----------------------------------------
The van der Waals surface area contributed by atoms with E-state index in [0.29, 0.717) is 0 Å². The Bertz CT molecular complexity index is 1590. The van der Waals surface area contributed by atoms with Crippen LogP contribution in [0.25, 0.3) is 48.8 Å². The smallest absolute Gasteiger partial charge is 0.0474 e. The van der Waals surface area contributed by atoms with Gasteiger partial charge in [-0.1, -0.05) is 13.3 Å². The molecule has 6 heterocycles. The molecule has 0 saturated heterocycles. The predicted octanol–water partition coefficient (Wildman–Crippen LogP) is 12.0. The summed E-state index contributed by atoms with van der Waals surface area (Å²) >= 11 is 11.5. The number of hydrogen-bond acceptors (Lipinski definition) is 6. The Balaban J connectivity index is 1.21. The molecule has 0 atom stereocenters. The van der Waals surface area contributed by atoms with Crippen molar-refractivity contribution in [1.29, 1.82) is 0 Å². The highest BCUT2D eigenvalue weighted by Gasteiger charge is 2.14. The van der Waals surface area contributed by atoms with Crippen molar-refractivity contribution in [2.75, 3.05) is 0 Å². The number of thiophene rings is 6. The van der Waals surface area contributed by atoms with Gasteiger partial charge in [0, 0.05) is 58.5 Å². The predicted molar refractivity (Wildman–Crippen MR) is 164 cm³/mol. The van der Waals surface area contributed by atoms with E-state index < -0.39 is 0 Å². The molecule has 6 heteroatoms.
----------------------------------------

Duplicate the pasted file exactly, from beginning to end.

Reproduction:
The van der Waals surface area contributed by atoms with E-state index in [0.29, 0.717) is 0 Å². The Bertz CT molecular complexity index is 1590. The van der Waals surface area contributed by atoms with Crippen LogP contribution in [0.25, 0.3) is 48.8 Å². The smallest absolute Gasteiger partial charge is 0.0474 e. The van der Waals surface area contributed by atoms with Gasteiger partial charge in [-0.1, -0.05) is 13.3 Å². The molecule has 6 heterocycles. The molecule has 0 saturated heterocycles. The predicted octanol–water partition coefficient (Wildman–Crippen LogP) is 12.0. The summed E-state index contributed by atoms with van der Waals surface area (Å²) >= 11 is 11.5. The number of hydrogen-bond acceptors (Lipinski definition) is 6. The Balaban J connectivity index is 1.21. The molecule has 0 atom stereocenters. The van der Waals surface area contributed by atoms with Crippen molar-refractivity contribution in [1.29, 1.82) is 0 Å². The highest BCUT2D eigenvalue weighted by Gasteiger charge is 2.14. The van der Waals surface area contributed by atoms with Crippen molar-refractivity contribution in [2.75, 3.05) is 0 Å². The number of thiophene rings is 6. The van der Waals surface area contributed by atoms with Gasteiger partial charge in [0, 0.05) is 58.5 Å². The predicted molar refractivity (Wildman–Crippen MR) is 164 cm³/mol. The van der Waals surface area contributed by atoms with E-state index < -0.39 is 0 Å². The molecule has 6 heteroatoms.